Yolanda Muñoz, head of housing and planning at Andalusia's public works department, responds to this complaint by stressing that Lorca is her number one priority. In 2013, 60 million euros will be spent in the town, she says, adding that the promised aid is arriving. "Compensation payments from the ICO do not come through us, but rather are deposited directly into the accounts of victims in a time period of 10 to 20 days," Muñoz explains, adding that rents are being paid. "What happens is that when a resident changes his or her address, he or she must notify the organization and ensure that the check will be sent to where he or she is living. All of this takes time," she concludes.

The central government's special commissioner for the reconstruction and economic recovery of Lorca, Inmaculada García, says that "in the coming days" she will resolve the delay in rentals. "Each case has been reviewed individually. How much is being borrowed from the local support group has been calculated so that the money can be sent to credit accounts for the next four months," she says.

García, who has the status of secretary of state, is responsible for coordinating the roles of the local, regional and national government. "It's very complicated. We have to see through many different projects. If an emergency situation had been declared at the time of the earthquake, it would have been simpler. But under the subsidies law we have to stick to administrative procedures," she explains. García says that she would like to see the reconstruction process go faster; yet, she praises the "speedy" performance of the ICO, "which has already credited the accounts of Lorca residents with a total of 440 million euros."

The money is not here, and it's not just going to appear out of thin air"

More challenges arise, however, when building owners must unanimously approve a reconstruction project before it can begin. In the case of older buildings, new technologies mean old structures must be modified - in the case of the installation of an elevator in a multistory building, for example. "If you refuse, the process is stopped. Forced expropriation exists, and can be requested, but it has only been used once," says García.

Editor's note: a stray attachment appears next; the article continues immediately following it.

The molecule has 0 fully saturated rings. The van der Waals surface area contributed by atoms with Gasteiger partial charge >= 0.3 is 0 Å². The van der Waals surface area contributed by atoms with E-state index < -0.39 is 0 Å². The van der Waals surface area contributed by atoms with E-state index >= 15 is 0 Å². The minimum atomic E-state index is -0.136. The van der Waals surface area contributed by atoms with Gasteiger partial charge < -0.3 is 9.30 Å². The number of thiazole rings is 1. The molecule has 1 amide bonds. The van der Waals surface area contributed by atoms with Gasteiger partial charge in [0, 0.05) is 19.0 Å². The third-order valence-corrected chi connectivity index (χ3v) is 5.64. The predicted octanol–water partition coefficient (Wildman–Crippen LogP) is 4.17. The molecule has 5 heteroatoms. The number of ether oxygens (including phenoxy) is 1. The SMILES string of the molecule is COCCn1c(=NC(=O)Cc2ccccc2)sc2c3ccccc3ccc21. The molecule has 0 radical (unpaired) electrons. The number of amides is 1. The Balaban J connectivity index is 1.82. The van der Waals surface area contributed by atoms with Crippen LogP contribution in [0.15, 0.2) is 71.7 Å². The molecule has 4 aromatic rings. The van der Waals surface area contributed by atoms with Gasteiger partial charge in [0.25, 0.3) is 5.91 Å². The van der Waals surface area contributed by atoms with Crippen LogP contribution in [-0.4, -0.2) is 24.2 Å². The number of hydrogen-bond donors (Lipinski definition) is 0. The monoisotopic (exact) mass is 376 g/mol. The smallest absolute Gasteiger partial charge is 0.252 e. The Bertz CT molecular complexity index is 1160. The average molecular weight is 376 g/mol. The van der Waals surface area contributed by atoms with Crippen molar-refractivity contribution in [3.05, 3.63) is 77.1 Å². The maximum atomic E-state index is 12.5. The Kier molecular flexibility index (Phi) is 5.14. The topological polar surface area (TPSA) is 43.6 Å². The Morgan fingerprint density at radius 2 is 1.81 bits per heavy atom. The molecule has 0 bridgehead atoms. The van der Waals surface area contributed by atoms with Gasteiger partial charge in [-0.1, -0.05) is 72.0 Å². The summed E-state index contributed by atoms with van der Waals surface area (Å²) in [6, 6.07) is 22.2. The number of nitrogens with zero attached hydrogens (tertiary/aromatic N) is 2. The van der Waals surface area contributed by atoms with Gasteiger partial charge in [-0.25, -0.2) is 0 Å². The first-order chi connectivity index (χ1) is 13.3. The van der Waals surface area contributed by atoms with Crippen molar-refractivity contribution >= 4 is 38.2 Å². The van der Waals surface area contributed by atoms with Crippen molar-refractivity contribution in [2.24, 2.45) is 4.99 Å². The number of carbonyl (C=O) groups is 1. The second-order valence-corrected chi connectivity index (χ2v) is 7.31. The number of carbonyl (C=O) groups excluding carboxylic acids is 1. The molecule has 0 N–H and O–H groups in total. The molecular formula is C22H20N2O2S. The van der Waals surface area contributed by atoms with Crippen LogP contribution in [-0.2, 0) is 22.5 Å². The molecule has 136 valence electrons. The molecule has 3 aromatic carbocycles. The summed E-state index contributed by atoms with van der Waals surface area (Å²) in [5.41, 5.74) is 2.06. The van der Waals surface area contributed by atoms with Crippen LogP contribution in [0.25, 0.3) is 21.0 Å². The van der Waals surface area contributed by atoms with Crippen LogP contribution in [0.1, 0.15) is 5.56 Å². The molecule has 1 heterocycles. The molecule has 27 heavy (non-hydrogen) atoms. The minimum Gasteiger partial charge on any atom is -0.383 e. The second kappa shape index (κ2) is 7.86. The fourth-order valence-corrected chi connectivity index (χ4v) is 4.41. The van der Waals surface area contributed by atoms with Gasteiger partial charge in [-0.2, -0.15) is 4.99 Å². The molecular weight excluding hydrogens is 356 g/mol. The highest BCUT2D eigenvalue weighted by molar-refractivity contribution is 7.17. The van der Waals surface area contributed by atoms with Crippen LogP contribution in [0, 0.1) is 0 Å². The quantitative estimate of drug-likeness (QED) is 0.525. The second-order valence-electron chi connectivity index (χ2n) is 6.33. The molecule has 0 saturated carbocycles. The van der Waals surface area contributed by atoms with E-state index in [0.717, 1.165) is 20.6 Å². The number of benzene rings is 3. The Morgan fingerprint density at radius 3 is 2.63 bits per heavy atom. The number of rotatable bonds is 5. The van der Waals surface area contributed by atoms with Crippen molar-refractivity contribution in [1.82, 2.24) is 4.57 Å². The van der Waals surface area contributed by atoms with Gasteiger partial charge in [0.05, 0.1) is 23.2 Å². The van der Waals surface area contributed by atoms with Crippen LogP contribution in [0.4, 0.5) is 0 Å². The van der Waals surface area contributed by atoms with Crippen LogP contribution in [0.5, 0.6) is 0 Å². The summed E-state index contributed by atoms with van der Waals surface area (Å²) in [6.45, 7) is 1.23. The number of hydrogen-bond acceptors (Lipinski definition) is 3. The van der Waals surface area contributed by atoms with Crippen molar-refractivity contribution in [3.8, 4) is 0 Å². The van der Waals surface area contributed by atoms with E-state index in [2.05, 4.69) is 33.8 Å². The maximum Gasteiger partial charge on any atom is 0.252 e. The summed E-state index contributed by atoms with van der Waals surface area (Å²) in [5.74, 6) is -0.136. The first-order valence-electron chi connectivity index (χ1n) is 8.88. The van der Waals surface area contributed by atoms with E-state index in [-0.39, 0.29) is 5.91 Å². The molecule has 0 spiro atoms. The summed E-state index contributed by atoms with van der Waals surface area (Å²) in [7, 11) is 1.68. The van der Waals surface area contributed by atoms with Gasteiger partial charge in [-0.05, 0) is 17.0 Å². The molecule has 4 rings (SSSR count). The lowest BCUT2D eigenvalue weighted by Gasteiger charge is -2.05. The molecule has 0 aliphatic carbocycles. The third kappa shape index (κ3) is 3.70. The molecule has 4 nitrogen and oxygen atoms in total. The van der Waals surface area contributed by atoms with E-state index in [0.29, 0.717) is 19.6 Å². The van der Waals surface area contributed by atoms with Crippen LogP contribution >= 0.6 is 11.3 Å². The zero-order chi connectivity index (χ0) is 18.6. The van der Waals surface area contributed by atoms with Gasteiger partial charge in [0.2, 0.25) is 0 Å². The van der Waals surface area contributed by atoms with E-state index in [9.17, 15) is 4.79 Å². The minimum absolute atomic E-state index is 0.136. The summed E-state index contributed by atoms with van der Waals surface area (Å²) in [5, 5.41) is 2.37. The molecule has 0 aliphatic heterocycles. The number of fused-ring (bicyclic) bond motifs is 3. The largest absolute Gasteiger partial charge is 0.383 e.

The groups of residents affected by the earthquake deny that the administration has put the ball in their court: "We are not complaining out of malice - Lorca is in ruins and we feel alone," says Lario, adding that the locals have had to learn about engineering, architecture and a number of other elements of reconstruction "that aid should be taking care of."

The mayor, Francisco Jódar, admits that between 2,000 and 3,000 people have left Lorca. Forty-two-year-old Juani Garcia, her husband, and her daughter were among them. They now live in Puria, a community about 20 minutes outside Lorca. They have been denied rental assistance twice because they are not registered as residents of Lorca. "It was a precautionary move. Who could have imagined what was going to happen to us? We have presented our case, but nothing has come of it. The reality is that we are paying the mortgage on a house that has been demolished on top of our current rent of 1,500 euros a month. With this double payment, we can't make ends meet."

García is Conesa's sister-in-law. In her family, three siblings have lost their homes. They are all tired of the reconstruction that has become such an obstacle course, especially when all they can do is wait.